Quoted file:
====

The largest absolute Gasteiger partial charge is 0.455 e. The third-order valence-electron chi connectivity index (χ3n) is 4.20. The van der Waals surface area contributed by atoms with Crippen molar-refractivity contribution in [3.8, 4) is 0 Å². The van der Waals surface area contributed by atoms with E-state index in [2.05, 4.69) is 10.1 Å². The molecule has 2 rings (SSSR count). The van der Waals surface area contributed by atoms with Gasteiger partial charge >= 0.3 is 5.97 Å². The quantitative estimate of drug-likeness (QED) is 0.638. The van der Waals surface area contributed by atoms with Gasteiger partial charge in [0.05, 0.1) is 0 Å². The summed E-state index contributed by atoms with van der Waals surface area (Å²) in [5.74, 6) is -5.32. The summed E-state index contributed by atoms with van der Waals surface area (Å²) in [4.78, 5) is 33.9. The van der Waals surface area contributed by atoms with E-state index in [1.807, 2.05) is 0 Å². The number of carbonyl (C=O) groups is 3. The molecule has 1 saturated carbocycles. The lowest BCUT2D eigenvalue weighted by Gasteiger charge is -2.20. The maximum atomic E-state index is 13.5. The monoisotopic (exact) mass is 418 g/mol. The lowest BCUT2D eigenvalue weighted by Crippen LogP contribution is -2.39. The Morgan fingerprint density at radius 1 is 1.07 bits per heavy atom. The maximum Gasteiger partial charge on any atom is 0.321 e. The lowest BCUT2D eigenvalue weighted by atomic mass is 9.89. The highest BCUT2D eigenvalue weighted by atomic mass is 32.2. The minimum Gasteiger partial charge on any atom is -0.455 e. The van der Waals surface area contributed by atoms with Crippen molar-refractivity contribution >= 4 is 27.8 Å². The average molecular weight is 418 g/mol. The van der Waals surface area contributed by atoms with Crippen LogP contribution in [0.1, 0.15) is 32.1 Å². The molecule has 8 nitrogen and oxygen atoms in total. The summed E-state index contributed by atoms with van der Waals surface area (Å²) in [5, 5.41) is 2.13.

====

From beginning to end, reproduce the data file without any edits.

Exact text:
The largest absolute Gasteiger partial charge is 0.455 e. The third-order valence-electron chi connectivity index (χ3n) is 4.20. The van der Waals surface area contributed by atoms with Crippen molar-refractivity contribution in [3.8, 4) is 0 Å². The van der Waals surface area contributed by atoms with E-state index in [2.05, 4.69) is 10.1 Å². The molecule has 2 rings (SSSR count). The van der Waals surface area contributed by atoms with Gasteiger partial charge >= 0.3 is 5.97 Å². The quantitative estimate of drug-likeness (QED) is 0.638. The van der Waals surface area contributed by atoms with Gasteiger partial charge in [0.05, 0.1) is 0 Å². The summed E-state index contributed by atoms with van der Waals surface area (Å²) in [5.74, 6) is -5.32. The summed E-state index contributed by atoms with van der Waals surface area (Å²) in [4.78, 5) is 33.9. The van der Waals surface area contributed by atoms with E-state index in [1.807, 2.05) is 0 Å². The number of carbonyl (C=O) groups is 3. The molecule has 1 saturated carbocycles. The lowest BCUT2D eigenvalue weighted by Gasteiger charge is -2.20. The maximum atomic E-state index is 13.5. The monoisotopic (exact) mass is 418 g/mol. The lowest BCUT2D eigenvalue weighted by Crippen LogP contribution is -2.39. The Morgan fingerprint density at radius 1 is 1.07 bits per heavy atom. The maximum Gasteiger partial charge on any atom is 0.321 e. The lowest BCUT2D eigenvalue weighted by atomic mass is 9.89. The highest BCUT2D eigenvalue weighted by atomic mass is 32.2. The minimum Gasteiger partial charge on any atom is -0.455 e. The van der Waals surface area contributed by atoms with Crippen molar-refractivity contribution >= 4 is 27.8 Å². The average molecular weight is 418 g/mol. The van der Waals surface area contributed by atoms with Crippen LogP contribution in [0.1, 0.15) is 32.1 Å². The molecule has 8 nitrogen and oxygen atoms in total. The summed E-state index contributed by atoms with van der Waals surface area (Å²) in [5, 5.41) is 2.13.